First of all, let's talk sub plot. Monet and Theresa are, essentially, completely amok in Paris, fighting anti-mutant sentiment and causing property damage while ducking the gunfire of the gendarmes. That's all about causing international incidents (to be fair, Monet is Moroccan, and they're not always on the best of terms with the French) and interesting in its own vigilante way. But the key here is Jamie hunting down (another) rogue duplicate, this time Reverend John Madrox, who's got a lot Jamie couldn't even begin to understand. The confrontation between Madroxes (Madri?) is filled with sophisticated character work and genuine tension, a real connect between Peter David's script and Pablo Raimondi's layouts. Oh, sure, there's a mysterious hooded figure lurking around behind the sub plot, but there's not much one can say about that ... which makes it a great sub plot, because it keeps you guessing. Masterful work all around.

Note: the actual cover for this issue was solicited as the cover for issue nine, and this cover ran on last month's issue. Don't blame us, we're drunk too. Time to meet the family, as Jack's new billionaire scion bride takes him home to press the flesh with the in-laws and such. The killer Belgians are just good for a laugh, the lucky horse shoe is an interesting diversion and this issue maintains the incorrigible charm that the title character has been charismatically smearing all over the collective consciousness. For lovers of bad boys, this is another keeper.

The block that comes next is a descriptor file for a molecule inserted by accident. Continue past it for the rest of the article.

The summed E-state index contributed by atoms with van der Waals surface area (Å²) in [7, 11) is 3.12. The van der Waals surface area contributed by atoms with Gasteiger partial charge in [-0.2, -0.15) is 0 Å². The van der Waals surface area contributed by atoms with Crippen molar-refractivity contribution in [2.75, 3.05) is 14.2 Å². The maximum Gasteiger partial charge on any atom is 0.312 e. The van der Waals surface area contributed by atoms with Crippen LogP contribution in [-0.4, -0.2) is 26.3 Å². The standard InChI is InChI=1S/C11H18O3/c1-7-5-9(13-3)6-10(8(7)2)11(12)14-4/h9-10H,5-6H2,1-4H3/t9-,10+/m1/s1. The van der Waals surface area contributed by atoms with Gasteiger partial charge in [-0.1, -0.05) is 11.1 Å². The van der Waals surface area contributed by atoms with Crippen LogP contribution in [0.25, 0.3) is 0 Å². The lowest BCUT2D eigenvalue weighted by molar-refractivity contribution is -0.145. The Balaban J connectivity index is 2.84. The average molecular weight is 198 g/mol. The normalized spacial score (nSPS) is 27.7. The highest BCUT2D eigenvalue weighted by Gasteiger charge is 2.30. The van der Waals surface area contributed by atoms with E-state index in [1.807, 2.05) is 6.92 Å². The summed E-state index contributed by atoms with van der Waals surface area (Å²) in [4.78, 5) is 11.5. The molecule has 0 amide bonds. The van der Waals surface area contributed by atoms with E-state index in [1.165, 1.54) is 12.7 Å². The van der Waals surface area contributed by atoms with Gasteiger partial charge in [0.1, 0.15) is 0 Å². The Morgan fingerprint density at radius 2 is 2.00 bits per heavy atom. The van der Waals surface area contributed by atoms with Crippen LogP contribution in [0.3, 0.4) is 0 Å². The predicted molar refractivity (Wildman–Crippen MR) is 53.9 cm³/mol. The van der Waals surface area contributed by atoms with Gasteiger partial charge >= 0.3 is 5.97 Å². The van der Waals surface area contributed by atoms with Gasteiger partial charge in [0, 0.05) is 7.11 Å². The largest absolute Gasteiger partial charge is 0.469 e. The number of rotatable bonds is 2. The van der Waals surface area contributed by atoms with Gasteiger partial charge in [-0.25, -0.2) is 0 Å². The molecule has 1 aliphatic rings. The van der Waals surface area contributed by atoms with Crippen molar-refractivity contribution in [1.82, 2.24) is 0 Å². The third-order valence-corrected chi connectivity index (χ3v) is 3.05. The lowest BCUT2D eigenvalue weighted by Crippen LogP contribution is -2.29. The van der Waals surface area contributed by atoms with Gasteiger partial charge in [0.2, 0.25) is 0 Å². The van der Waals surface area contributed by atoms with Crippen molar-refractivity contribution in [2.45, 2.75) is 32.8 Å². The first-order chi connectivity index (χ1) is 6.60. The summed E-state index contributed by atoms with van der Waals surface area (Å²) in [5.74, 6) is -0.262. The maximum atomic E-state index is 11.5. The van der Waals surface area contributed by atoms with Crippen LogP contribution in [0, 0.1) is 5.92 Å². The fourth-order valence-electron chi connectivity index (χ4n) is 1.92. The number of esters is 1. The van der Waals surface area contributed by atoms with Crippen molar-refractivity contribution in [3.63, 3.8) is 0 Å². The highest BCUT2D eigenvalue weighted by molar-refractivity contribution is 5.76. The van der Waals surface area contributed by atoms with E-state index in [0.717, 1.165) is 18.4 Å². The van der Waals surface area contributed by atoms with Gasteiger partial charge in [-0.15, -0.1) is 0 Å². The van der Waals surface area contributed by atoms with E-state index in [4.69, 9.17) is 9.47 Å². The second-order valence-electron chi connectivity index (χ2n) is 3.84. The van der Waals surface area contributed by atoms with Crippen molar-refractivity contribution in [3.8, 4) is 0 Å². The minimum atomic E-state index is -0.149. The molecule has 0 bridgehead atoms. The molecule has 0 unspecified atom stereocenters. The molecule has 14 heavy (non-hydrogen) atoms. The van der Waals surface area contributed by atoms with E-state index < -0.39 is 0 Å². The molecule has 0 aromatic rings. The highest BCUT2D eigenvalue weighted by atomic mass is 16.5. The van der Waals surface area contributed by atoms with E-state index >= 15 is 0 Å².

Transformers: Escalation #4 (IDW Publishing)

How about open conflict on the border of a breakaway Soviet republic? That's right -- Wheeljack, Skywarp, Astrotrain, Prime, Blitzwing, Jazz, Hot Rod, Hardhead and Prowl exchanging ammunition over a snow field as two befuddled human armies look on. Yeah, that's (as the kids say) the business. Add to that Ratchet and Ironhide doing some detective work with their human cohorts and you've got a robust and entertaining issue that has its own resolutions while allowing the overarching story to develop (and leaving two very gasp inducing cliffhangers). Glacial pacing is a thing of the past as "Transformers" is once again worth a look, with E.J. Su handling the images small and large with aplomb and the ever skilled Simon Furman never missing a beat on the script.


Despite some mild mis-steps in "Black Panther" (which can happen in a big cross over), all around pretty good.


Honorable Mentions: Stuff worth noting, even if it's not good enough to buy

The action is as big as the names involved for "Justice" #10 as the Metal Men help the JLA invade the Legion of Doom's headquarters and you'll see fight scenes you never imagined. Posing, punching and one-upsmanship was all this issue had to offer, however (unless you want some creepy Braniac stuff with the baby) as the much more interesting idea of happy populaces in cities themed on villains didn't get much attention ... or what would happen if their patrons lost the aforementioned battle.

"Heroes for Hire" #7 was very close to making the cut despite it's Kirkmanesque (or is that Seinfeldesque) inability to complete a narrative thrust within its pages. Still, Orka was excellent, the dialogue between the girls was fantastic, the art rocks and the humor makes everybody fit in perfectly (has M'Baku ever been so charming?).